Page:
Towards green data center microgrids by leveraging data center loads in providing frequency regulation

Document Type : Article


Department of Electrical and Computer Engineering, Clarkson University, Potsdam, 13699, NY, USA.



In an electricity grid, imbalance between generation and load need be corrected within seconds so that frequency deviations will not threaten the stability and security. This is especially important for a low inertia microgrid operated in islanded mode, which is equipped with a limited number of synchronous generators in regulating frequency. To this end, for data center microgrid with limited on-site generators and increased green energy, when isolated from the utility grid, frequency deviation due to generation-load imbalance could be potentially corrected by conventional generating units as well as data center loads. Focusing on high PV penetrated data center microgrid operated in islanded mode, this paper explores effective control strategies for data center loads to participate in primary frequency response. By analyzing unique operational characteristics of traditional and PV generation units, uninterruptible power supply (UPS) units, and power consumption characteristics of IT components and cooling systems, the proposed load control strategy design effectively utilizes primary FR capabilities while not compromising data center quality of service (QoS) requirements. Numerical simulations via MATLAB/Simulink illustrate effectiveness of the proposed load control strategy in enhancing renewable energy penetration without compromising the system stability and security, providing a viable solution for future green data centers.


1.Shehabi, A., Smith, S.J., Horner, N., et al., United  States Data Center Energy Usage Report, Lawrence  Berkeley National Laboratory, Berkeley, California,  LBNL-1005775, p. 4 (2016). 
2. Data Center Knowledge, 2014. [online] Available:  12/17/undertaking-challenge-reduce-data-centercarbon-  footprint/ 
3. Li, J. and Qi, W. Towards optimal operation of  internet data center microgrid", IEEE Transactions on  Smart Grid, 9(2), pp. 971-979 (2018).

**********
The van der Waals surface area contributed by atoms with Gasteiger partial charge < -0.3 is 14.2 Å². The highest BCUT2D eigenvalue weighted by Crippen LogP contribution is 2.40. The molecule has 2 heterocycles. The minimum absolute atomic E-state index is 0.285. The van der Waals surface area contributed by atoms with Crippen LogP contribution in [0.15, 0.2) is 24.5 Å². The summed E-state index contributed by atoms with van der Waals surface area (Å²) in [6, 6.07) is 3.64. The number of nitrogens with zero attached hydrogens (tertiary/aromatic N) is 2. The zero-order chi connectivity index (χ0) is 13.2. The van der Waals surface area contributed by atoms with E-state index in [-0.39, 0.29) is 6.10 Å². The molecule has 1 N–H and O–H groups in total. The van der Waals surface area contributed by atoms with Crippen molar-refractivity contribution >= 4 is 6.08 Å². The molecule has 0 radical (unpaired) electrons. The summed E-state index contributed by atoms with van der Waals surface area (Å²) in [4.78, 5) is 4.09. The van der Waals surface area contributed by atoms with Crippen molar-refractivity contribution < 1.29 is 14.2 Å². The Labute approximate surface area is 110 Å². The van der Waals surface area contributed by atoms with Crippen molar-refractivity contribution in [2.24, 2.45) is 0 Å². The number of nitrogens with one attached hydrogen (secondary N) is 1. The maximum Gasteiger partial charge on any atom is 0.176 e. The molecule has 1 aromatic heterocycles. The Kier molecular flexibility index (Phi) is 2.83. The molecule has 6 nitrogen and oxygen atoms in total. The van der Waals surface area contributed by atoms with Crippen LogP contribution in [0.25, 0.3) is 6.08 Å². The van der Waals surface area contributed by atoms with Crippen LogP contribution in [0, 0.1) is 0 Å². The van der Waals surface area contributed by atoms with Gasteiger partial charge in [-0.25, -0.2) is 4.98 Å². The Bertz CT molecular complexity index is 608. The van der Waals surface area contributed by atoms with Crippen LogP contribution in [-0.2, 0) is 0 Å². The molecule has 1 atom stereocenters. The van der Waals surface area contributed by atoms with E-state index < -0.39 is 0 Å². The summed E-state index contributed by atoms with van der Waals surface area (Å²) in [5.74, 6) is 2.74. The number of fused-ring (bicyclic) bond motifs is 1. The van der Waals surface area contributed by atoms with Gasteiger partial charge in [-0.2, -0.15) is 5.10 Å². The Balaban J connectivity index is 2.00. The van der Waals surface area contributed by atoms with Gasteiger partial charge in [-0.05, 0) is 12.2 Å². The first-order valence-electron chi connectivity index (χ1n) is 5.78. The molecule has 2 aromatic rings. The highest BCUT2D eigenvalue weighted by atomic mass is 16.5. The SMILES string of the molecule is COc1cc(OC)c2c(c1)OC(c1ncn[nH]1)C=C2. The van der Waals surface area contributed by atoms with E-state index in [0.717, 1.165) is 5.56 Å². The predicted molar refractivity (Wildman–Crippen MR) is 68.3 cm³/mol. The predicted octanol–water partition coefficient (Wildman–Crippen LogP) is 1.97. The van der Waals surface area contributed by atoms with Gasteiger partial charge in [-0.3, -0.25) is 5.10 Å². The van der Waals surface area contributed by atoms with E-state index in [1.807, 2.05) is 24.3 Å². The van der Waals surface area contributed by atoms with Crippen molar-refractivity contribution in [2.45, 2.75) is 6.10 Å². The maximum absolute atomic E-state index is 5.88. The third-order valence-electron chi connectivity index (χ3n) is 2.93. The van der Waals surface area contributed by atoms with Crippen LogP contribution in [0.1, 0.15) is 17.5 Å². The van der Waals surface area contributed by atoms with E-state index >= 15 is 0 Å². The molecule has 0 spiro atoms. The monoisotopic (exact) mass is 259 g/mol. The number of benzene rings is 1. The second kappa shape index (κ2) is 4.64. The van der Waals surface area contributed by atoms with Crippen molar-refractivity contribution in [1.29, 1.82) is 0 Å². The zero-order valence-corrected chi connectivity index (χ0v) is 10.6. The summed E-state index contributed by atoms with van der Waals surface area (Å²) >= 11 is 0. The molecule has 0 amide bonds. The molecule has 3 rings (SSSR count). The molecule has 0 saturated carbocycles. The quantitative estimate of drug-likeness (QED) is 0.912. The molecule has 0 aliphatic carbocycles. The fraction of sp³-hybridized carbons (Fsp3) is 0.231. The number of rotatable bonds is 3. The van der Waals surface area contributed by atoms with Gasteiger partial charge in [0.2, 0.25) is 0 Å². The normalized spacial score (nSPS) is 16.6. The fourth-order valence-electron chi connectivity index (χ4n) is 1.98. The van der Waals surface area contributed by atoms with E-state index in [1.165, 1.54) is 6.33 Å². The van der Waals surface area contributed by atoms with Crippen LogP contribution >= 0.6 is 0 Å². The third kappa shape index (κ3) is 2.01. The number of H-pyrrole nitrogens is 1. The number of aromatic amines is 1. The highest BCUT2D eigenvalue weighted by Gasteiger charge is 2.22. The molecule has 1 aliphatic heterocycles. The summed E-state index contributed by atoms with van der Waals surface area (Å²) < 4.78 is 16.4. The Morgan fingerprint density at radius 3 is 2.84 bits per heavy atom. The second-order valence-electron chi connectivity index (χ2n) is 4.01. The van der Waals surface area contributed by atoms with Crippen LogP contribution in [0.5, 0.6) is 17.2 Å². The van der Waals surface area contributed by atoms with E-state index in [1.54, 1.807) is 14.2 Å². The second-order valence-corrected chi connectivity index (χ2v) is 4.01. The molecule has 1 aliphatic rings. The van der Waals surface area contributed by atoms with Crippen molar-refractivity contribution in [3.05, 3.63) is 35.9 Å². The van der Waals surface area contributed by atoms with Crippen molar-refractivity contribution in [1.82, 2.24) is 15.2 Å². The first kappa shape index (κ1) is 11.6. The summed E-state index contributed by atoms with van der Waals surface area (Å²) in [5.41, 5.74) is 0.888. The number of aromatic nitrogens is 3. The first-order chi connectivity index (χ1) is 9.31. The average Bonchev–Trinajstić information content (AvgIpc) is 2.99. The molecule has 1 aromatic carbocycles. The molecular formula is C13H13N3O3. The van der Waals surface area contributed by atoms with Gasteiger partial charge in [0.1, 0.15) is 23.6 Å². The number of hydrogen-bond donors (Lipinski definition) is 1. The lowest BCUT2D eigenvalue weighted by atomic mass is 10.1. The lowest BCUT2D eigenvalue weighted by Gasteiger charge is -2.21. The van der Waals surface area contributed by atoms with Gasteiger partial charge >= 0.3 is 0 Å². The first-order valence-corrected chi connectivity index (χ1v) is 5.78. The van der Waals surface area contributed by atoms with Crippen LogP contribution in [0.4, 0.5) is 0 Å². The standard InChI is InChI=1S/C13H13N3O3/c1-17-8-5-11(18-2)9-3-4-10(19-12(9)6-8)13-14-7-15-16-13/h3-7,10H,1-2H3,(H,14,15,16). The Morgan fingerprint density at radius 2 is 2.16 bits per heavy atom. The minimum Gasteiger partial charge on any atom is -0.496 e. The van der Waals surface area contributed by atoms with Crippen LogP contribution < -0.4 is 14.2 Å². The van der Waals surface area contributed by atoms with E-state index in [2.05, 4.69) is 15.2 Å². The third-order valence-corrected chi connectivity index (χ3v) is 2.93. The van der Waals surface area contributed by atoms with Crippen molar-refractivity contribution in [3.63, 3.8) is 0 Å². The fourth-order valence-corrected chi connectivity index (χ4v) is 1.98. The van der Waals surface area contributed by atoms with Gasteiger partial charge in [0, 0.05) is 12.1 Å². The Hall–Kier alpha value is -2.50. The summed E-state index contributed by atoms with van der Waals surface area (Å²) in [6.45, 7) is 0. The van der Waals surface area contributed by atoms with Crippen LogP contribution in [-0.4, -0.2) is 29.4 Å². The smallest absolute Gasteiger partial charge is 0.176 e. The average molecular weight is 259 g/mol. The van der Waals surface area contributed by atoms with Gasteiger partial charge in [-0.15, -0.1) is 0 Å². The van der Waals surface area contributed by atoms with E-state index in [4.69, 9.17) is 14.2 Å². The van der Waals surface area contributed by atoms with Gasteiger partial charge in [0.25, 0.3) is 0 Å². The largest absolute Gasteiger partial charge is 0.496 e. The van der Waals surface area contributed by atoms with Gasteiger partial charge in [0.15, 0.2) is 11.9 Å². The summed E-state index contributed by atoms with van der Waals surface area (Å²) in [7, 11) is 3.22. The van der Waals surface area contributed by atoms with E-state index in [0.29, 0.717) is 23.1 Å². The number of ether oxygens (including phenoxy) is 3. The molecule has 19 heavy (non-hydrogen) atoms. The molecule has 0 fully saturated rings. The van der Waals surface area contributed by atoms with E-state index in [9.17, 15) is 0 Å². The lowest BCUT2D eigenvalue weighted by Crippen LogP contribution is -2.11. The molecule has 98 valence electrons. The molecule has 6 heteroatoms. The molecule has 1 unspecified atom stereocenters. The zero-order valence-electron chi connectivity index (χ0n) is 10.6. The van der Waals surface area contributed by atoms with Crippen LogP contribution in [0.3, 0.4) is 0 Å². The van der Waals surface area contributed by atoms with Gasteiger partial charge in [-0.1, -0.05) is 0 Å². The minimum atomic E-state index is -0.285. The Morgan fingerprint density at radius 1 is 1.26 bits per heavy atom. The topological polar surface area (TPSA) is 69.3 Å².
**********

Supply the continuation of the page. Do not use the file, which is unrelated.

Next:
4. Yu, L., Tao, J., and Yulong, Z. Distributed realtime  energy management in data center microgrids",  IEEE Transactions on Smart Grid, 9(4), pp. 3748-3762  (2018).  5. Aksanli, B., Akyurek, A.S., and Rosing, T. Minimizing  the e_ects of data centers on microgrid stability",  Green Computing Conference and Sustainable Computing  Conference (IGSC), 2015 Sixth International,  pp. 1-9 (2015).  6. Chainer, T.J., Schultz, M.D., Parida, P.R., et al.  Improving data center energy e_ciency with advanced  thermal management", IEEE Trans. Compon.,  Packag., Manuf. Technol., 7(8), pp. 1228-1239 (2017).  7. Koch, B. and Slezak, D. Less energy, more e_-  ciency in server rooms and data centers", Computer  Science-Research and Development, 33(1-2), pp. 251-  252 (2018).  8. Femia, N., Petrone, G., Spagnuolo, G., et al. Optimization  of perturb and observe maximum power  3570 W. Qi and J. Li/Scientia Iranica, Transactions D: Computer Science & ... 26 (2019) 3559{3570  point tracking method", IEEE trans. Power Electron.,  20(4), pp. 963-973 (2005).  9. Senjyu, T., Datta, M., Yona, A., et al. A control  method for small utility connected large pv system  to reduce frequency deviation using a minimal-order  observer", IEEE Transactions on Energy Conversion,  24(2), pp. 520-528 (2009).  10. Han, H., Hou, X.C., Yang, J., et al. Review of power  sharing control strategies for islanding operation of ac  microgrids", IEEE Trans. Smart Grid, 7(1), pp. 200-  215 (2016).  11. Che, L. and Shahidehpour, M. DC microgrids: Economic  operation and enhancement of resilience by  hierarchical control", IEEE Trans. Smart Grid, 5(5),  pp. 2517-2526 (2014).  12. Zhao, Z., Yang, P., Xu, Z., et al. Control strategy  of energy storage system for frequency support of  autonomous microgrid", In Electrical Machines and  Systems (ICEMS), 2015 18th International Conference  on, pp. 422-426 (2015).  13. Molina-Garci__a, A., Bou_ard, F., Kirschen. D.S. Decentralized  demand side contribution to primary frequency  control", IEEE Trans. on Power Syst., 26(1),  pp. 411-419 (2011).  14. Pourmousavi, S. and Nehrir, M. Real-time central  demand response for primary frequency regulation in  microgrids", IEEE Transactions on Smart Grid, 3(4),  pp. 1988-1996 (2012).  15. Medina, J., Muller, N., and Roytelman, I. Demand  response and distribution grid operations: Opportunities  and challenges", IEEE Trans. on Smart Grid,  1(2), pp. 193-198 (2010).  16. Dayarathna, M., Wen, Y., and Fan, R. Data center  energy consumption modeling: A survey", IEEE Communications  Surveys & Tutorials, 18(1), pp. 732-794  (2015).  17. ABB. Review: data centers" (2013).  18. Sawyer, R., Calculating Total Power Requirements for  Data Centers, White Paper, American Power Conversion  (2004).  19. Chen, Z.,Wu, L., and Li, Z. Electric demand response  management for distributed largescale internet data  centers", IEEE Trans. on Smart Grid, 5(2), pp. 651-  661 (2014).  20. Meisner, D. andWenisch, T.F. Does low-power design  imply energy e_ciency for data centers?", in Proc.  17th IEEE/ACM ISLPED, pp. 109-114 (2011).  21. Pelley, S., Meisner, D., Wenisch, T.F., et al. Understanding  and abstracting total data center power", In  Workshop on Energy E_cient Design (2009).  22. Sawyer, R., Calculating Total Power Requirements for  Data Centers, White Paper, American Power Conversion  (2004).  23. Zhabelova, G., Yavarian, A., and Vyatkin, V. Data  center power dynamics within the settings of regional  power grid", Emerging Technologies & Factory Automation  (ETFA) 2015 IEEE 20th Conference on, pp.  1-5 (2015).  24. Bhattacharya, A.A., Culler, D., Kansal, A., et al.  The need for speed and stability in data center power  capping", in Sustainable Computing: Informatics and  Systems, 3(3), pp. 183-193 (2013).